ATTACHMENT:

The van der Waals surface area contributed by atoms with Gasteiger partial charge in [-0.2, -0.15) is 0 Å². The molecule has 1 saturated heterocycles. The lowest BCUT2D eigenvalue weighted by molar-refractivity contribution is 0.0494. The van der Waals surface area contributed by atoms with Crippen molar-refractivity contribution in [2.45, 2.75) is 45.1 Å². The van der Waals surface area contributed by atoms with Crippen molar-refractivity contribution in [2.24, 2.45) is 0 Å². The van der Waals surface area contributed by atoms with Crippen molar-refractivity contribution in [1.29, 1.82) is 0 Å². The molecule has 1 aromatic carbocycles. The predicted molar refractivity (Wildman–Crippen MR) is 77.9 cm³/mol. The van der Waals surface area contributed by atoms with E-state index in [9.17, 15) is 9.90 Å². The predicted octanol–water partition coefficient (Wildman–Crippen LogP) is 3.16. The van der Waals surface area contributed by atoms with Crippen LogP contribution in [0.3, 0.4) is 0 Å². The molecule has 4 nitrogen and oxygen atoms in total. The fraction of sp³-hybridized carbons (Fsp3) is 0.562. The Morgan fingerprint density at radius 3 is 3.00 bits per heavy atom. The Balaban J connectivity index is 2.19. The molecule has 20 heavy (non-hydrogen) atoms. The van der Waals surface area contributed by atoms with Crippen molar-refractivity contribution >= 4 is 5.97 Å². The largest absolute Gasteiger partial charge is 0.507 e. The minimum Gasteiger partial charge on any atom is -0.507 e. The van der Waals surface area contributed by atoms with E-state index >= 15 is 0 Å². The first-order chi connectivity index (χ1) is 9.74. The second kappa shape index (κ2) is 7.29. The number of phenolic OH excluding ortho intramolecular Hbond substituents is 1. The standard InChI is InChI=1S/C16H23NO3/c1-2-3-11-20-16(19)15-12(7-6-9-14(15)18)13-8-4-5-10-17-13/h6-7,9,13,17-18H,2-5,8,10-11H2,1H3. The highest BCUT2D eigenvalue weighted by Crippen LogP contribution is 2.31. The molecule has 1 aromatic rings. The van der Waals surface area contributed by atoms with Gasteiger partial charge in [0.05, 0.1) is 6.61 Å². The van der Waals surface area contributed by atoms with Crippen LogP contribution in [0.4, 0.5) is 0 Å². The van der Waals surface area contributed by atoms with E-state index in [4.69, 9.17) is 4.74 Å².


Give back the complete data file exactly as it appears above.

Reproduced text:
The van der Waals surface area contributed by atoms with Gasteiger partial charge in [-0.2, -0.15) is 0 Å². The molecule has 1 saturated heterocycles. The lowest BCUT2D eigenvalue weighted by molar-refractivity contribution is 0.0494. The van der Waals surface area contributed by atoms with Crippen molar-refractivity contribution in [2.45, 2.75) is 45.1 Å². The van der Waals surface area contributed by atoms with Crippen molar-refractivity contribution in [2.24, 2.45) is 0 Å². The van der Waals surface area contributed by atoms with Crippen molar-refractivity contribution in [1.29, 1.82) is 0 Å². The molecule has 1 aromatic carbocycles. The predicted molar refractivity (Wildman–Crippen MR) is 77.9 cm³/mol. The van der Waals surface area contributed by atoms with E-state index in [9.17, 15) is 9.90 Å². The predicted octanol–water partition coefficient (Wildman–Crippen LogP) is 3.16. The van der Waals surface area contributed by atoms with Crippen LogP contribution in [0.3, 0.4) is 0 Å². The molecule has 4 nitrogen and oxygen atoms in total. The fraction of sp³-hybridized carbons (Fsp3) is 0.562. The Morgan fingerprint density at radius 3 is 3.00 bits per heavy atom. The Balaban J connectivity index is 2.19. The molecule has 20 heavy (non-hydrogen) atoms. The van der Waals surface area contributed by atoms with Crippen molar-refractivity contribution >= 4 is 5.97 Å². The largest absolute Gasteiger partial charge is 0.507 e. The minimum Gasteiger partial charge on any atom is -0.507 e. The van der Waals surface area contributed by atoms with E-state index >= 15 is 0 Å². The first-order chi connectivity index (χ1) is 9.74. The second kappa shape index (κ2) is 7.29. The number of phenolic OH excluding ortho intramolecular Hbond substituents is 1. The standard InChI is InChI=1S/C16H23NO3/c1-2-3-11-20-16(19)15-12(7-6-9-14(15)18)13-8-4-5-10-17-13/h6-7,9,13,17-18H,2-5,8,10-11H2,1H3. The highest BCUT2D eigenvalue weighted by Crippen LogP contribution is 2.31. The molecule has 1 aromatic rings. The van der Waals surface area contributed by atoms with Gasteiger partial charge in [0.05, 0.1) is 6.61 Å². The van der Waals surface area contributed by atoms with Crippen LogP contribution in [0.4, 0.5) is 0 Å². The van der Waals surface area contributed by atoms with E-state index in [4.69, 9.17) is 4.74 Å².